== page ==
Christian Legal Society v. Martinez and the Court’s University Speech Decisions

David French writes at National Review Online:

I don’t have time to detail Eugene’s argument in all its complexity, but the one sentence summary is: Public universities are not constitutionally compelled to provide government benefits (like room access and student fee funding) to “discriminatory” Christian student organizations…. [Here is] his post’s primary shortcoming:

Eugene cites two cases, Boy Scouts of America v. Dale and Rosenberger v. Rector and Visitor of the University of Virginia as foundational to the fraternity’s position. Yet this is incomplete. Boy Scouts (holding that the Scouts could exclude scoutmasters who were openly engaged in homosexual behavior) and Rosenberger (holding that religious student organizations were entitled to viewpoint-neutral access to student-fee funds) are certainly important, but they rest on a foundation of other cases, most importantly Healy v. James (reversing a university’s decision to deny recognition to Students for a Democratic Society) and Widmar v. Vincent (holding that universities had to provide religious student organizations with equal access to university benefits).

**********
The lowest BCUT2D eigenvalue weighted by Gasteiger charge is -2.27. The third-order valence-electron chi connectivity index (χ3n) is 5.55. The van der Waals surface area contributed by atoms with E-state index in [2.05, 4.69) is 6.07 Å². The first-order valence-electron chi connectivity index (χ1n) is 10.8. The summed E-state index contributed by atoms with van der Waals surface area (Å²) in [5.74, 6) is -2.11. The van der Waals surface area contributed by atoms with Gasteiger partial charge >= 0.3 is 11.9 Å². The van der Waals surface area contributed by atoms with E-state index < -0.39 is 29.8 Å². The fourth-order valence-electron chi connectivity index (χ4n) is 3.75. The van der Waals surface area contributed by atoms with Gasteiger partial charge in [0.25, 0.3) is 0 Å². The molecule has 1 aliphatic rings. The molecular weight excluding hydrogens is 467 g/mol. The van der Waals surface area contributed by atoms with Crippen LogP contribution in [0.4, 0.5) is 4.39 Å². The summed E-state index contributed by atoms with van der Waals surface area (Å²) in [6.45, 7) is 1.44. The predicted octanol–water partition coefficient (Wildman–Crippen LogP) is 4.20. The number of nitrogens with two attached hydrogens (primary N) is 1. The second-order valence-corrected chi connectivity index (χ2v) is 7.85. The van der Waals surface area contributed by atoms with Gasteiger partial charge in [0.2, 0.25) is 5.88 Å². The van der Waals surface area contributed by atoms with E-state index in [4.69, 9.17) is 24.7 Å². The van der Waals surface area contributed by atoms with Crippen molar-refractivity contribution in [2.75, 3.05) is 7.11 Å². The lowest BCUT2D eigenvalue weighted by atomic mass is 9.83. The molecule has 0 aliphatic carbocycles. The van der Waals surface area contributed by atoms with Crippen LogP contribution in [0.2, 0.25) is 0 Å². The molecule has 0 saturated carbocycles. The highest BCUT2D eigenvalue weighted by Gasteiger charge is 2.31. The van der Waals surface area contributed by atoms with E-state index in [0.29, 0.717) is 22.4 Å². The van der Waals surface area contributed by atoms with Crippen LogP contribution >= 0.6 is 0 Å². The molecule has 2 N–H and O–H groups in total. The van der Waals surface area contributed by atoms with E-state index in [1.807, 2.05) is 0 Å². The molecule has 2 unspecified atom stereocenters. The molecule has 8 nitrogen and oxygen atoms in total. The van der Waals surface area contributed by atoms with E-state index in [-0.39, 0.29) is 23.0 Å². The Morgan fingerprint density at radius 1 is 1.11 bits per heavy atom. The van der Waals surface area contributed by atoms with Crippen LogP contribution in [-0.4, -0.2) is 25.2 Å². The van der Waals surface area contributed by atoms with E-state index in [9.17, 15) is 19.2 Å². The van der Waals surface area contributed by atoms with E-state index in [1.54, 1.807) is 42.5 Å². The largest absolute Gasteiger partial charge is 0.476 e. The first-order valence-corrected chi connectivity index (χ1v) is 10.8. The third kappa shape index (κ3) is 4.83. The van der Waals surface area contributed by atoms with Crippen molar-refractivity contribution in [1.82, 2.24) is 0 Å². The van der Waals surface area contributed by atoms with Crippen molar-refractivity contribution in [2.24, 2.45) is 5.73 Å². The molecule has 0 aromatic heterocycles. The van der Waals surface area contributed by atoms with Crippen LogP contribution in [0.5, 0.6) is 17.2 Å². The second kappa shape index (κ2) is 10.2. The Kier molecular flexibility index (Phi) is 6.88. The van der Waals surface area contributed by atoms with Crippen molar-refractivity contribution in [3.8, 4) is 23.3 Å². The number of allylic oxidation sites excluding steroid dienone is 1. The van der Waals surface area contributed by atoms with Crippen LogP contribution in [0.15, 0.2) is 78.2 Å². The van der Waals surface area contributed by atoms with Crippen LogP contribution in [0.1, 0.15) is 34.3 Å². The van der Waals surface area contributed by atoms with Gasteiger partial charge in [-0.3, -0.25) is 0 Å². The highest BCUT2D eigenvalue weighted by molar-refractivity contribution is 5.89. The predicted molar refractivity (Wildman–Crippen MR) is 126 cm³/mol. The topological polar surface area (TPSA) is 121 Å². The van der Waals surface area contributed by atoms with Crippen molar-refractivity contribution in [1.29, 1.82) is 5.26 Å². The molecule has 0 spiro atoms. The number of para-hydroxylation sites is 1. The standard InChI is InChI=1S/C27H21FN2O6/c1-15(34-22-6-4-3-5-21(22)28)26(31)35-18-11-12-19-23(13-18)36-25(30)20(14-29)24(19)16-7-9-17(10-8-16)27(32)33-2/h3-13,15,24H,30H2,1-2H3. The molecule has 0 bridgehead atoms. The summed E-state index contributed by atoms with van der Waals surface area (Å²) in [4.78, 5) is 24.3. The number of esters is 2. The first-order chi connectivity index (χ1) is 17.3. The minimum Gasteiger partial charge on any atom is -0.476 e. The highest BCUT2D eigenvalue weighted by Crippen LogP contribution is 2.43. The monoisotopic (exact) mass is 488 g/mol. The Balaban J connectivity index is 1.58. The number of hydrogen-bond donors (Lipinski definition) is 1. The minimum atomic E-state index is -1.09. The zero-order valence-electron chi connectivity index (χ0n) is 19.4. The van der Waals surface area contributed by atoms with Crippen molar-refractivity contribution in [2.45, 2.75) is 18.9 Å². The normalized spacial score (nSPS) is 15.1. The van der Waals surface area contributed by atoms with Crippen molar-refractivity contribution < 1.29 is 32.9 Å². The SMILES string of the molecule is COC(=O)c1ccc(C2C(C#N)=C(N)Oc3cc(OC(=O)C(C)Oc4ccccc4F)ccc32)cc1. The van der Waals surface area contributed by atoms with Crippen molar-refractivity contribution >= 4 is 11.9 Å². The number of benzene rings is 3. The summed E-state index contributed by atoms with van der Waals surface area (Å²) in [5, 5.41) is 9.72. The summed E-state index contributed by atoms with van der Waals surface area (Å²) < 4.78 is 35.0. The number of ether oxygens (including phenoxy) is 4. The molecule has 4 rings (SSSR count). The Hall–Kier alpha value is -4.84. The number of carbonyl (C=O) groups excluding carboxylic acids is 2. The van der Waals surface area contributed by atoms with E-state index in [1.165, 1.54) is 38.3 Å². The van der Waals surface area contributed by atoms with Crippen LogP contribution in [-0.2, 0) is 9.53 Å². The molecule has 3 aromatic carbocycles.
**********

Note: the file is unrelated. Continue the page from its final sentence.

Healy is particularly crucial, because it places the discussion of student-organization associational rights in the right context — the university context. I think Eugene’s key flaw is to treat the university environment and university student-organization system as essentially like any other government program, when they most assuredly are not. The Healy court got this, holding that there was a free-association interest in student-organization recognition: “There can be no doubt that denial of official recognition, without justification, to college organizations burdens or abridges that associational right.” On campus, recognition typically equates with existence.

Everything flows from this initial determination. Once the free-association right locks in, the panoply of associational rights attach — including the now well-established right to expressive organizations to exclude those who do not share the organization’s mission or message. In fact, in Christian Legal Society v. Walker, a similar case, the Seventh Circuit found Healy to be “legally indistinguishable” and then went on to apply Dale to decide the precise associational issue.

On the university campus (this qualifier is critical), the Supreme Court has clearly established the following: Student organizations have a free-association right in recognition; religious student organizations have a right to access university facilities; and religious student organizations have a right to access student-activity-fee funds. On and off campus, expressive organizations have a free-association right to exclude those who don’t share their beliefs.